I’ve been in a debate with myself for some time now. This debate was heightened when I ordered take-out and I received my food packaged in Styrofoam and contained in a biodegradable plastic bag. I chuckled to myself and thought “how misguided”. I’m often told that I’m too cynical, too critical, but as an environmental specialist and an environmentalist, I find myself thinking that doing something is not always better than nothing.
I’m guilty of doing things that have been environmentally misguided and I know and firmly believe that behaviour and consumption habits have to be changed in small increments and won’t occur overnight, but in a race to be as “green” as possible, so much of what I’m seeing amounts to either a negative or negligible environmental impact masquerading under the banner of “green”/environmentally conscious behaviour. Going back to the example of my dinner that was packaged in Styrofoam and handed to me in a “biodegradable” plastic bag. Let’s break it down. The impact cause by any Styrofoam ending up in landfills outweighs the impact of a plastic bag, biodegradable or not …i’ll get to that.
Styrofoam, Polystyrene, or Expanded Plastic Foam (EPS), according to the Sierra Club contains numerous toxic ingredients including benezene which is a carcinogen that is extracted from coal (we will not touch upon the environmental damage that coal extraction can cause today). According to the Sierra Club:
Styrofoam takes hundreds of years to decompose naturally. There are few known methods of breaking it down quickly. Because EPS is an end product, it cannot be recycled into different products, only reincarnated as itself. This limits recycling options since the process of melting EPS into a liquid state and then reforming it is too labor-intensive and toxic for recycling centers to handle. Most recycling centers do not accept EPS because they do not have the technology available to reprocess it, so people just throw it away with their trash.
Biodegradable bags may not be as environmentally friendly as you may think. Biodegradable bags, or in most cases ‘oxo-degradable’ bags, according to the Guardian Newspaper, often don’t break down in landfills because they require oxygen and light in order to decompose. According to an article on the Guardian Newspaper last year, some biodegradable bags contain high levels of lead and cobalt. If biodegradable bags that contain lead decompose, there is a risk that the lead could leach into the soil and cause environmental harm. If the bags are not in the right conditions can take as long to degrade as regular density plastic bags. These bags do not necessarily disolve to nothing, but rather turn into small pellets that do not disintegrate or leach harmful chemicals into its environment. Most of what I’ve read suggests that it takes about 100 years for plastic to disintegrate.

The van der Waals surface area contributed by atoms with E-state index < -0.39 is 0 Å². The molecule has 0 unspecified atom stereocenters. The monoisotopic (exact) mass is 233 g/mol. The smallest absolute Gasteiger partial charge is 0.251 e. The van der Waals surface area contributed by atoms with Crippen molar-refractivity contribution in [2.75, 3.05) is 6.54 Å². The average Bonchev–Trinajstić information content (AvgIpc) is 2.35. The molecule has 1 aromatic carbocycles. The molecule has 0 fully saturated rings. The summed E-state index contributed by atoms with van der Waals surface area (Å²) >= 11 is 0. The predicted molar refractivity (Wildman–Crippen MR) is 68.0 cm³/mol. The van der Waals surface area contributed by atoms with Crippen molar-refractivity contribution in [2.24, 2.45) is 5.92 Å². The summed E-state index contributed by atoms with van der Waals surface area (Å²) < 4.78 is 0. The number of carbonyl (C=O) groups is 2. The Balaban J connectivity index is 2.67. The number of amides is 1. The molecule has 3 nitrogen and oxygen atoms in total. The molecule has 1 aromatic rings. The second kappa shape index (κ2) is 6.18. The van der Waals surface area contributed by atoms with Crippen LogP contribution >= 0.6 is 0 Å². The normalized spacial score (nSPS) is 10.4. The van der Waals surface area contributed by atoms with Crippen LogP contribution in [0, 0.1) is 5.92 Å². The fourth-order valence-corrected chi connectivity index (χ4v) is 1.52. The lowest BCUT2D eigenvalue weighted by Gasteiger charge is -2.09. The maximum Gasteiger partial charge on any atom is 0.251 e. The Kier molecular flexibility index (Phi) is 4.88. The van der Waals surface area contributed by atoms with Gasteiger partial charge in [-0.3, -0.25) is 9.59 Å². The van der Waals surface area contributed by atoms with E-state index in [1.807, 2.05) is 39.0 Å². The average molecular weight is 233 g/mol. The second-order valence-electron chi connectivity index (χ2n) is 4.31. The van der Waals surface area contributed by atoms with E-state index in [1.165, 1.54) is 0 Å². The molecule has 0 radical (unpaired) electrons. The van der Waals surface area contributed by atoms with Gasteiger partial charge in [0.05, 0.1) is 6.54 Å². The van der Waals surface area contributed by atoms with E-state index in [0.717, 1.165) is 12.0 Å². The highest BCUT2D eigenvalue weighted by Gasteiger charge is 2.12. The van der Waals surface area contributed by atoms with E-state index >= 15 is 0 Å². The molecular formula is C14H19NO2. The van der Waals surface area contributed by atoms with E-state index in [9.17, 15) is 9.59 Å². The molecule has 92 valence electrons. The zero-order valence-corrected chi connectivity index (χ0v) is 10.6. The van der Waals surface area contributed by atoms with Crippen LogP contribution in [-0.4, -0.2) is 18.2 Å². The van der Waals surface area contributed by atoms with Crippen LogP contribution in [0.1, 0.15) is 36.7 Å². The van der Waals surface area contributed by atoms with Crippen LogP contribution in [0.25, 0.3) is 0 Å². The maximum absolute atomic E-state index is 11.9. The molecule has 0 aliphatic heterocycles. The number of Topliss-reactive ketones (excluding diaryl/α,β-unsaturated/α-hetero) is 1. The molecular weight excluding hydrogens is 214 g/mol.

I have no doubt in my mind that the proprietor of the establishment that packaged my dinner in Styrofoam in a biodegradable plastic bag probably did so with the best intentions. I think that it’s fantastic that more and more people are thinking about their environmental impact, but these kinds of actions are misguided because of the market that is overly saturated with false and misleading information. Good and balanced information is hard to come by, and it is hard to know what is misleading information and what is not. So, even if you decide that bio/oxo-degradable plastic is better than non-oxo/bio-degradable plastic, I think the restaurateur chose to fight the wrong fight – perhaps my to-go salad could have been packaged in a cardboard-based container and the plastic could have been avoided altogether.